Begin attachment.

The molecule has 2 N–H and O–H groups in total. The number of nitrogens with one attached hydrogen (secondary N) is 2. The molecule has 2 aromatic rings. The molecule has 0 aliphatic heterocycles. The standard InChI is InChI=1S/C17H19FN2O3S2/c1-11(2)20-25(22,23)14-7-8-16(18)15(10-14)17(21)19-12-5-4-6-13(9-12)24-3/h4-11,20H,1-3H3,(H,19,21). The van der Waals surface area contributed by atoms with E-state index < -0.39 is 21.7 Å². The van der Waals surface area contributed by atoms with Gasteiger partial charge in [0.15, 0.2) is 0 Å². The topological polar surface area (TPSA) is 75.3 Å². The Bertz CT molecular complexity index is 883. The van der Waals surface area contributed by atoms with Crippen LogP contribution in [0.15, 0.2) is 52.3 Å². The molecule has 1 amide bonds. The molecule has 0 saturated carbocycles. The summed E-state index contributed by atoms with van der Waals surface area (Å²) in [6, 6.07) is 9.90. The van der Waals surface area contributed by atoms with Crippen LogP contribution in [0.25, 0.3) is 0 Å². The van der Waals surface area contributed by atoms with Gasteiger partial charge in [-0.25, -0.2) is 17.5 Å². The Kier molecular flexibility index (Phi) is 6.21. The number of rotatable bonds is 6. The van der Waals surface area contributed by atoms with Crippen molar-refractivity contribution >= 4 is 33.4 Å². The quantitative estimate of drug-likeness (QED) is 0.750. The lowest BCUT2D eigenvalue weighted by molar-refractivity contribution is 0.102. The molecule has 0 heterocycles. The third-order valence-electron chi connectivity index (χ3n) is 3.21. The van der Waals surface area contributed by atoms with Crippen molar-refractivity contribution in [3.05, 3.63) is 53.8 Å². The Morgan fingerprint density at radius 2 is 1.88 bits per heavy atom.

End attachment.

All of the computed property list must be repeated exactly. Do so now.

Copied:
The molecule has 2 N–H and O–H groups in total. The number of nitrogens with one attached hydrogen (secondary N) is 2. The molecule has 2 aromatic rings. The molecule has 0 aliphatic heterocycles. The standard InChI is InChI=1S/C17H19FN2O3S2/c1-11(2)20-25(22,23)14-7-8-16(18)15(10-14)17(21)19-12-5-4-6-13(9-12)24-3/h4-11,20H,1-3H3,(H,19,21). The van der Waals surface area contributed by atoms with E-state index < -0.39 is 21.7 Å². The van der Waals surface area contributed by atoms with Gasteiger partial charge in [0.15, 0.2) is 0 Å². The topological polar surface area (TPSA) is 75.3 Å². The Bertz CT molecular complexity index is 883. The van der Waals surface area contributed by atoms with Crippen LogP contribution in [0.15, 0.2) is 52.3 Å². The molecule has 1 amide bonds. The molecule has 0 saturated carbocycles. The summed E-state index contributed by atoms with van der Waals surface area (Å²) in [6, 6.07) is 9.90. The van der Waals surface area contributed by atoms with Crippen LogP contribution in [0.25, 0.3) is 0 Å². The van der Waals surface area contributed by atoms with Gasteiger partial charge in [-0.25, -0.2) is 17.5 Å². The Kier molecular flexibility index (Phi) is 6.21. The number of rotatable bonds is 6. The van der Waals surface area contributed by atoms with Crippen molar-refractivity contribution >= 4 is 33.4 Å². The quantitative estimate of drug-likeness (QED) is 0.750. The lowest BCUT2D eigenvalue weighted by molar-refractivity contribution is 0.102. The molecule has 0 heterocycles. The third-order valence-electron chi connectivity index (χ3n) is 3.21. The van der Waals surface area contributed by atoms with Crippen molar-refractivity contribution in [3.05, 3.63) is 53.8 Å². The Morgan fingerprint density at radius 2 is 1.88 bits per heavy atom.